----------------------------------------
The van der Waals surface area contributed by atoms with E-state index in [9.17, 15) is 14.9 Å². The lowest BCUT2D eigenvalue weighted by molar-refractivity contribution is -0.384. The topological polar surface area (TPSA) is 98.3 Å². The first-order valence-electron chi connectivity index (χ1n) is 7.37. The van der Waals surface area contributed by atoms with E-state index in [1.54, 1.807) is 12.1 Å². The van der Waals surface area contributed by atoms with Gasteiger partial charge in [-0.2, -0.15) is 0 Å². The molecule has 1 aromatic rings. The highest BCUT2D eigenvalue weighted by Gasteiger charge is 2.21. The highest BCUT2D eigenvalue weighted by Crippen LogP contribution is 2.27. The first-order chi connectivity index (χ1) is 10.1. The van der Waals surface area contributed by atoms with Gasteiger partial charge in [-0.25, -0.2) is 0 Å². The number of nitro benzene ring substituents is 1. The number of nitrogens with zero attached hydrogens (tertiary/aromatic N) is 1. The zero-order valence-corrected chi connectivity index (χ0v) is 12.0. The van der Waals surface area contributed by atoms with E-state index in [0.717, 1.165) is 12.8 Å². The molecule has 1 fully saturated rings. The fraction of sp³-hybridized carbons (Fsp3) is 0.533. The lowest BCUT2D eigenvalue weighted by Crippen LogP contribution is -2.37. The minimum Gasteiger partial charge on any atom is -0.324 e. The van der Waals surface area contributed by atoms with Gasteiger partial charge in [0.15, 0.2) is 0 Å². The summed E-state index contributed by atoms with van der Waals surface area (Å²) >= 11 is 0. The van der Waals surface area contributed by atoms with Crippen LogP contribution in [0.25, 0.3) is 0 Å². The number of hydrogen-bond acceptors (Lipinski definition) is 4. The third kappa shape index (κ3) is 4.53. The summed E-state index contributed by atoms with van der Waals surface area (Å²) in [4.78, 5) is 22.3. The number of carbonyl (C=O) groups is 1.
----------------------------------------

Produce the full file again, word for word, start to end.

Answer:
The van der Waals surface area contributed by atoms with E-state index in [9.17, 15) is 14.9 Å². The lowest BCUT2D eigenvalue weighted by molar-refractivity contribution is -0.384. The topological polar surface area (TPSA) is 98.3 Å². The first-order valence-electron chi connectivity index (χ1n) is 7.37. The van der Waals surface area contributed by atoms with E-state index in [1.54, 1.807) is 12.1 Å². The van der Waals surface area contributed by atoms with Gasteiger partial charge in [-0.2, -0.15) is 0 Å². The molecule has 1 aromatic rings. The highest BCUT2D eigenvalue weighted by Gasteiger charge is 2.21. The highest BCUT2D eigenvalue weighted by Crippen LogP contribution is 2.27. The first-order chi connectivity index (χ1) is 10.1. The van der Waals surface area contributed by atoms with Gasteiger partial charge in [-0.25, -0.2) is 0 Å². The number of nitro benzene ring substituents is 1. The number of nitrogens with zero attached hydrogens (tertiary/aromatic N) is 1. The zero-order valence-corrected chi connectivity index (χ0v) is 12.0. The van der Waals surface area contributed by atoms with E-state index in [0.717, 1.165) is 12.8 Å². The molecule has 1 fully saturated rings. The fraction of sp³-hybridized carbons (Fsp3) is 0.533. The lowest BCUT2D eigenvalue weighted by Crippen LogP contribution is -2.37. The minimum Gasteiger partial charge on any atom is -0.324 e. The van der Waals surface area contributed by atoms with Gasteiger partial charge in [0.15, 0.2) is 0 Å². The summed E-state index contributed by atoms with van der Waals surface area (Å²) >= 11 is 0. The van der Waals surface area contributed by atoms with Crippen LogP contribution in [0.25, 0.3) is 0 Å². The number of hydrogen-bond acceptors (Lipinski definition) is 4. The third kappa shape index (κ3) is 4.53. The summed E-state index contributed by atoms with van der Waals surface area (Å²) in [4.78, 5) is 22.3. The number of carbonyl (C=O) groups is 1.